The Chobe National Park is located in the Northern part of Botswana and lies along the Chobe River, which borders Botswana and Namibia. The Park is the second largest in Botswana and is known for its superb game viewing all year round, as it has one of the largest populations of game on the African continent. Chobe is probably best known for its impressive Elephant herds. The Chobe River supports the largest concentration of Elephant found anywhere in Africa and it is not uncommon to encounter herds in excess of a hundred animals.
Chobe National Park encompasses four distinct ecosystems:
Habitats found in the Park range from floodplains, mopane woodland, baobab trees and acacia woodlands, to verdant flood grasslands and thickets bordering the Chobe River.
The most remarkable feature of the Chobe National Park is its huge concentration of Elephants. This Park supports the largest surviving Elephant populations in the world, currently estimated to exceed 120,000. This population is dispersed throughout much of northern Botswana, as well as parts of north-western Zimbabwe. The Chobe Elephants are migratory, making seasonal movements of up to 200 kilometres in a circuit from the Chobe and Linyanti rivers, where they concentrate in the dry season, to the pans in the south-eastern region of the park, where they gather during the rainy season.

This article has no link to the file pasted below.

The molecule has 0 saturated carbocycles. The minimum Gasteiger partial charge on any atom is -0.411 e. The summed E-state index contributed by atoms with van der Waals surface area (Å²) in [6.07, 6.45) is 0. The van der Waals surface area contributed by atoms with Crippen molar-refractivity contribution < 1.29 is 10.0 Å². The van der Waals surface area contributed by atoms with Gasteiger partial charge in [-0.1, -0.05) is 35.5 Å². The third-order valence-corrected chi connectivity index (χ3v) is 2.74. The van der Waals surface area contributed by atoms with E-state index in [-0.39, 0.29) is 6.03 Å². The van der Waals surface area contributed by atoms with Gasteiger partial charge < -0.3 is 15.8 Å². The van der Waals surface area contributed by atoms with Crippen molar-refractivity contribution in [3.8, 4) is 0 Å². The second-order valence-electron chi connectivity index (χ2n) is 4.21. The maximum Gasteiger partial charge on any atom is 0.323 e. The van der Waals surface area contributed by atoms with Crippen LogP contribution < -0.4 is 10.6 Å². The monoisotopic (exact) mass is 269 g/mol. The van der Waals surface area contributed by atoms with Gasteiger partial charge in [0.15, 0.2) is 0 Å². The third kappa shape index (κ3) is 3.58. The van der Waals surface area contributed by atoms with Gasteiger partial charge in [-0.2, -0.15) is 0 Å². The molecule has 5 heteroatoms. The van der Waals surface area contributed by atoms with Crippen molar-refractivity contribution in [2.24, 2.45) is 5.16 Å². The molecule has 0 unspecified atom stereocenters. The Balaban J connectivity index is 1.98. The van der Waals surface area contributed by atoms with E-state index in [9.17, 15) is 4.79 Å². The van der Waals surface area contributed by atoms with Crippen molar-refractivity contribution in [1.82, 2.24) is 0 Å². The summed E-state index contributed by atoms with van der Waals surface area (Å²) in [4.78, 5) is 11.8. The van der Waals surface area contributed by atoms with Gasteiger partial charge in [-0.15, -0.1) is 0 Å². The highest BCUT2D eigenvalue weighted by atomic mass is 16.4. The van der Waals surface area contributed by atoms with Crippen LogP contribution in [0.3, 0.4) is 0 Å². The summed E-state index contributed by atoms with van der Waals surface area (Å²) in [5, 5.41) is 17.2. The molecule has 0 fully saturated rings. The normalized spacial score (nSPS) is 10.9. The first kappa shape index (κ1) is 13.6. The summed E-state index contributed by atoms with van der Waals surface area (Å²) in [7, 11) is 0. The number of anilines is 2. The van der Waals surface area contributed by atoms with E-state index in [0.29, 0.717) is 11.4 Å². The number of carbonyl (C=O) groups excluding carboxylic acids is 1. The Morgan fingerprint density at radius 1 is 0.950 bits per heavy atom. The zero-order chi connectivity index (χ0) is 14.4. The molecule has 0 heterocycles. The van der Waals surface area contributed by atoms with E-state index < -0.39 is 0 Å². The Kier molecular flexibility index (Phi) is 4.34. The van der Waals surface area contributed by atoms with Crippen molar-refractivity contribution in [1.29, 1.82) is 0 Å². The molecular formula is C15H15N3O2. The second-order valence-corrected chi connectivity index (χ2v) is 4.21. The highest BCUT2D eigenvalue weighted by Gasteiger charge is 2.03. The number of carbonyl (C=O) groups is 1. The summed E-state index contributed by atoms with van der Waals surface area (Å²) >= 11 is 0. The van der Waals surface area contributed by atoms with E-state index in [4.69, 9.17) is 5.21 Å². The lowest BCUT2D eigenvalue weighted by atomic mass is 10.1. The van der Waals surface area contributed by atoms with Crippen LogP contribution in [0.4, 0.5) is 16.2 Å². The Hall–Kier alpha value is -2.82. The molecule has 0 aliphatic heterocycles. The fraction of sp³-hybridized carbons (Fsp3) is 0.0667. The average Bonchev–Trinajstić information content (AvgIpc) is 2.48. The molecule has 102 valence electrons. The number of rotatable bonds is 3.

Chobe National Park is home to huge herds of Elephant, Buffalo, and Zebra. There are high densities of predators such as Lion, Leopard, Spotted Hyena and Cheetah. The park also hosts more unusual antelope species such as Roan and Sable, Puku, Tsessebe, Eland, Red Lechwe, Waterbuck, and the rare Chobe Bushbuck. The better-known species such as Giraffe, Kudu, Warthog, Wildebeest and Impala also abound in the park.
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